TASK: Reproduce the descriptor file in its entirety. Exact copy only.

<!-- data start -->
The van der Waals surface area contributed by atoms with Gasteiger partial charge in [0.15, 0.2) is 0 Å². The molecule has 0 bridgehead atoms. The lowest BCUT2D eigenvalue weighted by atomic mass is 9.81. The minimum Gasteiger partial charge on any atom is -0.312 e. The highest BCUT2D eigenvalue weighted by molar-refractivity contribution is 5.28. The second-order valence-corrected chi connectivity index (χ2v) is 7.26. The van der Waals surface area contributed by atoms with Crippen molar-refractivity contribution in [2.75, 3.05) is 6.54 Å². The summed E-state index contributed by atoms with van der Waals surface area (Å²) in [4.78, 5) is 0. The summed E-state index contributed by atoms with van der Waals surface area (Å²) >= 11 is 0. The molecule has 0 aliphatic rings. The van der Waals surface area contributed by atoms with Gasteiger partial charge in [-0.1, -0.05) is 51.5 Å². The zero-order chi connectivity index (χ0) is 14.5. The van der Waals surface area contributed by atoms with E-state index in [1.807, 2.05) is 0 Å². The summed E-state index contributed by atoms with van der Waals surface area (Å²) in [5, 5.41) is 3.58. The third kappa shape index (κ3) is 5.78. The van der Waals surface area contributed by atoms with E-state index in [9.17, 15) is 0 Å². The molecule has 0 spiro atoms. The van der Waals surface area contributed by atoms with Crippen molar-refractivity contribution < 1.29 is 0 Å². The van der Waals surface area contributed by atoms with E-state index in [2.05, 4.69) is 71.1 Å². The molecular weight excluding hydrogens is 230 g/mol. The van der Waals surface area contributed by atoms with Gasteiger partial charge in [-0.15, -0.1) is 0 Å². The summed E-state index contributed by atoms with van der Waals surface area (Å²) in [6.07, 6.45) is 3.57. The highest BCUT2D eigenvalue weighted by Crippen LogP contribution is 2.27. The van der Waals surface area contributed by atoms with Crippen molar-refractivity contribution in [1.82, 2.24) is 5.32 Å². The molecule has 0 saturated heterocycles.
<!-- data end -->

The van der Waals surface area contributed by atoms with Gasteiger partial charge in [0.15, 0.2) is 0 Å². The molecule has 0 bridgehead atoms. The lowest BCUT2D eigenvalue weighted by atomic mass is 9.81. The minimum Gasteiger partial charge on any atom is -0.312 e. The highest BCUT2D eigenvalue weighted by molar-refractivity contribution is 5.28. The second-order valence-corrected chi connectivity index (χ2v) is 7.26. The van der Waals surface area contributed by atoms with Crippen molar-refractivity contribution in [2.75, 3.05) is 6.54 Å². The summed E-state index contributed by atoms with van der Waals surface area (Å²) in [4.78, 5) is 0. The summed E-state index contributed by atoms with van der Waals surface area (Å²) >= 11 is 0. The molecule has 0 aliphatic rings. The van der Waals surface area contributed by atoms with Gasteiger partial charge in [-0.1, -0.05) is 51.5 Å². The zero-order chi connectivity index (χ0) is 14.5. The van der Waals surface area contributed by atoms with E-state index in [1.807, 2.05) is 0 Å². The summed E-state index contributed by atoms with van der Waals surface area (Å²) in [5, 5.41) is 3.58. The third kappa shape index (κ3) is 5.78. The van der Waals surface area contributed by atoms with E-state index in [9.17, 15) is 0 Å². The molecule has 0 spiro atoms. The van der Waals surface area contributed by atoms with Crippen molar-refractivity contribution < 1.29 is 0 Å². The van der Waals surface area contributed by atoms with E-state index in [2.05, 4.69) is 71.1 Å². The molecular weight excluding hydrogens is 230 g/mol. The van der Waals surface area contributed by atoms with Gasteiger partial charge in [-0.15, -0.1) is 0 Å². The summed E-state index contributed by atoms with van der Waals surface area (Å²) in [6.07, 6.45) is 3.57. The highest BCUT2D eigenvalue weighted by Crippen LogP contribution is 2.27. The van der Waals surface area contributed by atoms with Crippen molar-refractivity contribution in [1.82, 2.24) is 5.32 Å². The molecule has 0 saturated heterocycles.